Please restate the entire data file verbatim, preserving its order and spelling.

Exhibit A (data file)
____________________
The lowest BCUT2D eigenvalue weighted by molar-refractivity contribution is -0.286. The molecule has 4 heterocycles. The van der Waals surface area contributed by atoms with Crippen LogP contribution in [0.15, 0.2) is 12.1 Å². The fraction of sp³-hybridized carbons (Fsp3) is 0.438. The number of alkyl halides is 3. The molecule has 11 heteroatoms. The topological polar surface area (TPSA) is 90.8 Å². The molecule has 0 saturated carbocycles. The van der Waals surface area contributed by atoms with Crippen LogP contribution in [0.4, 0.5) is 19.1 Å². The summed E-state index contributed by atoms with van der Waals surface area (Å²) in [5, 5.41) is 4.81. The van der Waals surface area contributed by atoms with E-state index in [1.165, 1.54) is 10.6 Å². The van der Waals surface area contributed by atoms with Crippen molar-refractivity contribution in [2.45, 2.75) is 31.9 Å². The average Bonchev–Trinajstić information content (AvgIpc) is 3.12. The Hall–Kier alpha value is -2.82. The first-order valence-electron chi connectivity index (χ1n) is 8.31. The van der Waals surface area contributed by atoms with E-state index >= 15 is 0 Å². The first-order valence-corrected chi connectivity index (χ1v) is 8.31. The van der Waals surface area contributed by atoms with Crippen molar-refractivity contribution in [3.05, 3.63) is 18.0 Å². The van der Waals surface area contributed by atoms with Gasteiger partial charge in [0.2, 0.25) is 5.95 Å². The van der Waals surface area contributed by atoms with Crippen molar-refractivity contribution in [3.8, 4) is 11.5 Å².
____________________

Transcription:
The lowest BCUT2D eigenvalue weighted by molar-refractivity contribution is -0.286. The molecule has 4 heterocycles. The van der Waals surface area contributed by atoms with Crippen LogP contribution in [0.15, 0.2) is 12.1 Å². The fraction of sp³-hybridized carbons (Fsp3) is 0.438. The number of alkyl halides is 3. The molecule has 11 heteroatoms. The topological polar surface area (TPSA) is 90.8 Å². The molecule has 0 saturated carbocycles. The van der Waals surface area contributed by atoms with Crippen LogP contribution in [0.4, 0.5) is 19.1 Å². The summed E-state index contributed by atoms with van der Waals surface area (Å²) in [5, 5.41) is 4.81. The van der Waals surface area contributed by atoms with E-state index in [1.165, 1.54) is 10.6 Å². The van der Waals surface area contributed by atoms with Crippen molar-refractivity contribution in [2.45, 2.75) is 31.9 Å². The average Bonchev–Trinajstić information content (AvgIpc) is 3.12. The Hall–Kier alpha value is -2.82. The first-order valence-electron chi connectivity index (χ1n) is 8.31. The van der Waals surface area contributed by atoms with E-state index >= 15 is 0 Å². The first-order valence-corrected chi connectivity index (χ1v) is 8.31. The van der Waals surface area contributed by atoms with Crippen molar-refractivity contribution in [3.05, 3.63) is 18.0 Å². The van der Waals surface area contributed by atoms with Gasteiger partial charge in [0.2, 0.25) is 5.95 Å². The van der Waals surface area contributed by atoms with Crippen molar-refractivity contribution in [3.8, 4) is 11.5 Å².